Dementia is a complex clinical state, which shows variations in the structure of brain pathology. Importantly, not all people with dementia suffer from Alzheimer’s disease (though this remains the commonest underlying pathology), and not all experience forgetfulness as the first sign of mental difficulty.

One type of dementia that has been extensively studied over recent years is one that begins with difficulty understanding and/or producing speech and language – a pattern known as ‘primary progressive aphasia’ (PPA).

Because language is such a complex mental ability, and relies on a number of widely distributed brain areas, PPA can take a variety of forms. Currently, three distinct patterns are recognised:

Some patients experience a reduced ability to appreciate the meaning of words or objects (‘semantic dementia’), while in others the problems lie in the production of words and sentences (‘progressive non-fluent aphasia’). A third group displays milder problems, along with a striking inability to repeat spoken sentences (‘logopenic progressive aphasia’).

What are the main aims of the study?

The purpose of this research study is to develop a simple clinical test that can be completed in the course of a doctor’s appointment. The test will help a specialist to decide whether a patient with language problems is suffering from Alzheimer’s or from one of the other, rarer causes of dementia.

What does it involve for a participant?

Participants will be asked to complete a set of tests to measure the brain’s processing abilities, this will involve questions such as remembering a name and address. This will take between 20 and 40 minutes. We will then ask participants to do a detailed language assessment that involves a range of tasks, such as naming pictures of objects, reading, and repeating words and sentences. This will take approximately 90 minutes. Finally, the researcher will administer the new test, which will take approximately 20 minutes to complete. The total time to complete the assessments will be just over 2 hours.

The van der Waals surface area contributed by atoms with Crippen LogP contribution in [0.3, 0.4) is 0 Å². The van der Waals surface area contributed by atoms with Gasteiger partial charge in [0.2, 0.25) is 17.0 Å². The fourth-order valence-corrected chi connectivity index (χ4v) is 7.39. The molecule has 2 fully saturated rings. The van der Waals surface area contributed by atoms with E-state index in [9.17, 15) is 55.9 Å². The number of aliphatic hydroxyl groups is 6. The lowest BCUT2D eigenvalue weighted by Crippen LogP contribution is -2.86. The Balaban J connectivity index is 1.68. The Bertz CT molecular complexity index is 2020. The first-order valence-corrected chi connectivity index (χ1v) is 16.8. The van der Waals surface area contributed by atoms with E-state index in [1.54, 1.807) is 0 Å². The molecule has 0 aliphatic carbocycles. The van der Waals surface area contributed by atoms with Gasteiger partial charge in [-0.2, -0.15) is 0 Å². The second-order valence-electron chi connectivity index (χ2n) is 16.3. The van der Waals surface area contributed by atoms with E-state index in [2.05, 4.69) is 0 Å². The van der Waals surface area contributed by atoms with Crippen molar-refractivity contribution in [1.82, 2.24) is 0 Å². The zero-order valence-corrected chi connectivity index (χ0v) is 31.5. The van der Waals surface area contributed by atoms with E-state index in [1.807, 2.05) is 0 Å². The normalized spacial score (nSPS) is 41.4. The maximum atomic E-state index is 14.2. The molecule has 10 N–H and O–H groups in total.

Is it a one-off visit?

Yes, this will be a one-off visit.

What does the team hope the outcomes of the study will be?

The impact and importance of this study will be to refine and define the classification of dementia. Once tested and validated, this brief language test will be given the title of the ‘Mini Linguistic State Examination’ (or ‘MLSE’). The test is intended to be comprehensive yet brief, and capable of being administered by clinicians without special expertise in language assessment.

Where is the study based?

The study is based at St George’s, University of London and University of Cambridge.

Who can take part?

The study is looking for volunteers in the London and Cambridge areas aged between 40-75 years who are not experiencing any problems with any aspect of mental function, so that we can compare the results with those who are.

This study is also looking for people in the London area with Primary Progressive Aphasia.

For validation of the language assessments, volunteers must have English as their first language.


You can see if you are eligible for this study or others around the nation by logging into your Join Dementia Research account.

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